Filing a complaint against a private clinic in Ontario could cause headaches
Ontarians dissatisfied with private service can complain to the Ministry of Health, but not to the Patient Ombudsman.
A medical procedure gone wrong, a patient feeling the pressure to pay out of pocket for certain care: what are the remedies for Ontarians who are treated in private clinics? As the province prepares to give a greater role to these independent health centers, voices are being raised for the protection mechanisms to be strengthened.
The Ford government unveiled a plan last week to increase the number and range of medical procedures offered at private health facilities. These interventions would be publicly funded.
But what are the protective mechanisms for patients who visit these clinics? In Ontario, complaints about the health care system fall under the jurisdiction of the Patient Ombudsman, an independent body. However, private hospitals and autonomous health establishments do not come under its jurisdiction. These complaints must therefore be forwarded to the Ministry of Health.
Patient Ombudsman Craig Thompson is well aware of these limitations.
We know that some of these healthcare facilities do not have a robust complaints process or a place to escalate complaints beyond the organization itself, his office told Radio-Canada.
“Any healthcare facility that receives public funding must provide care fairly, which includes a rigorous complaints process if patients are dissatisfied with the care they receive.
— Office of the Patient Ombudsman of Ontario
France Gélinas, NDP Health Critic, believes that the system should be centralized and fall under the office of the Ontario Ombudsman, Paul Dubé.
I would say that we don't need duplication. We don't need a Patient Ombudsman. Give the Ombudsman the right to receive complaints from the health system as a whole. Period, she believes.
The MP for Nickel Belt had proposed this change in a private member's bill last fall, which was defeated. .
The Department of Health did not respond to a request from Radio-Canada about the number of complaints it receives about private hospitals and independent health centers.
The Patient Ombudsman, for its part, received 54 in 2021-2022; complaints he was unable to address and had to redirect.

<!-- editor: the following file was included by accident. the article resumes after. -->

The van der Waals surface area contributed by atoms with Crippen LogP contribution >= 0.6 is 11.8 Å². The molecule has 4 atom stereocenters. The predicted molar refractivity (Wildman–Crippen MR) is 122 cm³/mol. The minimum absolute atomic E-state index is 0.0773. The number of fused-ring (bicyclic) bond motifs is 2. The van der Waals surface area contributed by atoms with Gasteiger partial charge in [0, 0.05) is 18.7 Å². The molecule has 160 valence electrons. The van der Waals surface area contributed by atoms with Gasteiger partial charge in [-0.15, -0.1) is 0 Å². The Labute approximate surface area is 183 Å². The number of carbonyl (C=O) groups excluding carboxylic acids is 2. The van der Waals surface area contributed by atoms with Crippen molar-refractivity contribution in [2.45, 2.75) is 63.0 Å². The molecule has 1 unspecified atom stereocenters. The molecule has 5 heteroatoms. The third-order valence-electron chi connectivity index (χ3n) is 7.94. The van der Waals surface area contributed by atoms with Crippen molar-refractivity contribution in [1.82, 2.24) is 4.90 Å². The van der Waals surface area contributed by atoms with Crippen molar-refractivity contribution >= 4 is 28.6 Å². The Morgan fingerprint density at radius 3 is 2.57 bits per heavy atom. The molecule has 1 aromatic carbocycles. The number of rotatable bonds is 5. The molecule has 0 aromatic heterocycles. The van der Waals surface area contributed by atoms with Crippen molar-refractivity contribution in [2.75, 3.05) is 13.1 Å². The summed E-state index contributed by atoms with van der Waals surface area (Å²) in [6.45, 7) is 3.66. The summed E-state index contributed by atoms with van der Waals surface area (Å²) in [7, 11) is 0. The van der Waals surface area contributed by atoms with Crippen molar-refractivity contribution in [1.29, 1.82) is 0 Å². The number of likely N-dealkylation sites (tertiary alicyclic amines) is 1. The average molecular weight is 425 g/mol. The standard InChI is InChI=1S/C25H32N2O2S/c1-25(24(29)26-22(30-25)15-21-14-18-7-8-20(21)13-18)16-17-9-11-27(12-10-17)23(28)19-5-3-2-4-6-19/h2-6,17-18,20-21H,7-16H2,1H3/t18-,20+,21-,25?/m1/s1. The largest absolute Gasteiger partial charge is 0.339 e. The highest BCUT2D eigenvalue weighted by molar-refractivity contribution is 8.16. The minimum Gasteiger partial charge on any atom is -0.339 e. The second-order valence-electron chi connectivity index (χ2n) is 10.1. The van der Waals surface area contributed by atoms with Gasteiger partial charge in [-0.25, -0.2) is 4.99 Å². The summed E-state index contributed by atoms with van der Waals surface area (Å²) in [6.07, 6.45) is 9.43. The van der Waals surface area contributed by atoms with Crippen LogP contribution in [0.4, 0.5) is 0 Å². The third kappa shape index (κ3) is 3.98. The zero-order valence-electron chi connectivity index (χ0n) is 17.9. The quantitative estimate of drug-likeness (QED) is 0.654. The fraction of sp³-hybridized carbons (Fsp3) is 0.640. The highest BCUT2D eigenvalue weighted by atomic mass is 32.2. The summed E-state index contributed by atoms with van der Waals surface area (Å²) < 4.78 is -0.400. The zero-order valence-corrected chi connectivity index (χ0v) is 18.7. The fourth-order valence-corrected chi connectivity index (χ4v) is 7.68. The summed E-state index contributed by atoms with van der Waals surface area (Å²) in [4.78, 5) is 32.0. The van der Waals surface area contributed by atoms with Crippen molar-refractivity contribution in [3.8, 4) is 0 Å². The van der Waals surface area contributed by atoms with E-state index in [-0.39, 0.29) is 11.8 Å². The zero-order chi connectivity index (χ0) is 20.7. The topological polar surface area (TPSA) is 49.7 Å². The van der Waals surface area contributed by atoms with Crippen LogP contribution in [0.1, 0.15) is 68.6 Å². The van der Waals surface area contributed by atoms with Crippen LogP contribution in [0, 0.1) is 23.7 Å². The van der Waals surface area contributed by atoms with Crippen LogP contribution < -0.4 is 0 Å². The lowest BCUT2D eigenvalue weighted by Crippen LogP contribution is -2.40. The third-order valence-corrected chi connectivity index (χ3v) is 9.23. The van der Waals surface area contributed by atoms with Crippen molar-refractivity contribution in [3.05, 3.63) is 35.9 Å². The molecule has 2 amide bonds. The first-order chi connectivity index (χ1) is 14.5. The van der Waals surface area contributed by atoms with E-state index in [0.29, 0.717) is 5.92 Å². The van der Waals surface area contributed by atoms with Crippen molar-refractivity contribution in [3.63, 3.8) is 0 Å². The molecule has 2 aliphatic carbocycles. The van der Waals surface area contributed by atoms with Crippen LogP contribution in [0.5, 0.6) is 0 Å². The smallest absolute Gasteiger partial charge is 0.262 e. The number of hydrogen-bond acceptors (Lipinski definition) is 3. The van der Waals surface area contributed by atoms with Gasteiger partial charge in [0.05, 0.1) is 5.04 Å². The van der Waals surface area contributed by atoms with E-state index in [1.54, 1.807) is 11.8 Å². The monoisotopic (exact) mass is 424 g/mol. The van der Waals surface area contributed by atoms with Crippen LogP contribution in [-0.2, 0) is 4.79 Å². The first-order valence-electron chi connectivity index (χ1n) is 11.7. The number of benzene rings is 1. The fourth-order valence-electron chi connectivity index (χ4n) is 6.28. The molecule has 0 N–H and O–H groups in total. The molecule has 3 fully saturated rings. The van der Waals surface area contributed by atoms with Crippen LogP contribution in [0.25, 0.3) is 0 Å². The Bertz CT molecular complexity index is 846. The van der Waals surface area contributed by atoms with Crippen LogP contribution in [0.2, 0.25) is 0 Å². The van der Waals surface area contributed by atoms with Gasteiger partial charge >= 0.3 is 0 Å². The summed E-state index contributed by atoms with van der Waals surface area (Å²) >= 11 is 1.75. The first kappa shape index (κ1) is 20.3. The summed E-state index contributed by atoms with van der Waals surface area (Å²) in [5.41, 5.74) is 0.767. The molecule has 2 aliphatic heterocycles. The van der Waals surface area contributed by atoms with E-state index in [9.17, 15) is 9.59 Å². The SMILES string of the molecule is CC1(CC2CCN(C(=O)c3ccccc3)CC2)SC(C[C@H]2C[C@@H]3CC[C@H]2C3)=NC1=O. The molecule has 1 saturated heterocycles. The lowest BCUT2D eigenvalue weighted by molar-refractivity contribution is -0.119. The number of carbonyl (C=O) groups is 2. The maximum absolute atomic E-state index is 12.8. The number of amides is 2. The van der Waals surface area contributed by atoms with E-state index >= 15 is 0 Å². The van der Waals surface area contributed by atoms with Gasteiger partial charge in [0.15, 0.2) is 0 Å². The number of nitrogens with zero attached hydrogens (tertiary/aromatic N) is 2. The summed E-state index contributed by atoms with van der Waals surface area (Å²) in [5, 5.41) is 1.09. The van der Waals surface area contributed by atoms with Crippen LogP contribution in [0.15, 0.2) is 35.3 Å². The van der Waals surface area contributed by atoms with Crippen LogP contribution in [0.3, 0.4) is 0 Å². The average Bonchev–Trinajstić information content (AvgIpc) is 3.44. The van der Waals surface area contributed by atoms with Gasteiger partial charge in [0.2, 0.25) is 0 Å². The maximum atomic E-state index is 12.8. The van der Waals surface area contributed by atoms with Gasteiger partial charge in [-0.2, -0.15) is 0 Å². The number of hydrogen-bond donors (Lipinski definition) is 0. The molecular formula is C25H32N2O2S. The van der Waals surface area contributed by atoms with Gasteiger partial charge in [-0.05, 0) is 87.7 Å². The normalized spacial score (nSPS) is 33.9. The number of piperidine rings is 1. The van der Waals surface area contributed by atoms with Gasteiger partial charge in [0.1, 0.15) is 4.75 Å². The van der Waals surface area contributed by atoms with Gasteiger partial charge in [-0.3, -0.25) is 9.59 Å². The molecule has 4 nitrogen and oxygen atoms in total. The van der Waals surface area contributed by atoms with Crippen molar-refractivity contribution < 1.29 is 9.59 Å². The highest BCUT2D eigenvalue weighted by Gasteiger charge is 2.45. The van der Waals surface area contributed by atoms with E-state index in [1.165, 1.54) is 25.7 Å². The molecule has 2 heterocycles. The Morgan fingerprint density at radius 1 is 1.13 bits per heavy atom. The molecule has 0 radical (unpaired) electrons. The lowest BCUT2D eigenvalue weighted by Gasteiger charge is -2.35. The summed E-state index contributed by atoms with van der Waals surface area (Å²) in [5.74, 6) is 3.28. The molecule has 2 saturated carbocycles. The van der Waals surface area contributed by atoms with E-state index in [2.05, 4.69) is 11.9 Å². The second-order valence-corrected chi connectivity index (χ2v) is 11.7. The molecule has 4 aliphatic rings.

The Ford government's privatization plans have also raised concerns about possible upselling techniques: fees extras that customers might be offered, and pay out of pocket.
While the Ford government assures that all private clinics will continue to provide services covered by OHIP, it has not closed the door to them also offering non-reimbursed options. For example, in the case of cataract surgery: a basic lens covered by the province, or a premium lens paid for by the patient.
If there is a scenario where someone is not offered the option of a service covered by OHIP, and only an enhanced plan, then that person has the ability right now to apply for investigation through the Ministry of Health. And we do it regularly in Ontario, assured the Minister of Health Sylvia Jones in a press briefing.
We are investigating and, if necessary, we will reimburse the person or patient who received treatment that should have been paid for by Medicare.
Health Minister Sylvia Jones and Premier Doug Ford say proposed changes to the health care system will not have no impact on patients' rights.
But this approach is not easy and finding the information can be an obstacle course, underlines France Gélinas.
“People don't dare to complain, and when they dare to complain, it's next to impossible to find where to do it.” .
—France Gélinas, NDP Health Critic
In a report on outpatient surgeries in 2021 (day surgeries performed in public hospitals, but also in the private sector), the Auditor General of Ontario had noted shortcomings on this side- there, and a lack of public knowledge about optional add-ons and patient rights.
There is no provincial oversight of surgical service providers for protect patients and prevent them from being misled about their right to undergo standard publicly funded surgery without having to pay out-of-pocket costs, writes Bonnie Lysyk.
We reviewed Ministry policies and agreements and found that surgeons or organizations are not required to maintain or disclose any mandatory documentation confirming that they informed a patient of their right to publicly funded surgery without having to pay fees.
What about inspection mechanisms in private health centers? Provisions are included in the Independent Health Facilities Act.
All of these facilities are subject to a mandatory quality assurance program administered by the College of Physicians and Surgeons of Ontario and the College of Midwives of Ontario . Each establishment is inspected on a five-year cycle. They may be subject to more frequent proactive inspections, if determined by the director of independent health facilities, details a Department of Health spokesperson via email.
The inspectors thus come under the professional orders.
For France Gélinas, this system is insufficient. She draws a parallel with long-term care homes, and the gaps in the inspection process highlighted during the pandemic. Supervision of public health establishments, on the contrary, is particularly rigorous, according to the MP.
The vast majority of doctors are good people, who follow the directives, who do not break the laws, which want to offer you quality care. But they are human beings like all human beings. There is a portion who will use their position of privilege and power to enrich themselves, to do things that are illegal, she argues.
The Prime Minister Doug Ford, for his part, wanted to be reassuring last week. I have confidence in this process. I have confidence in the regulations and the doctors who will perform these surgeries, he concludes.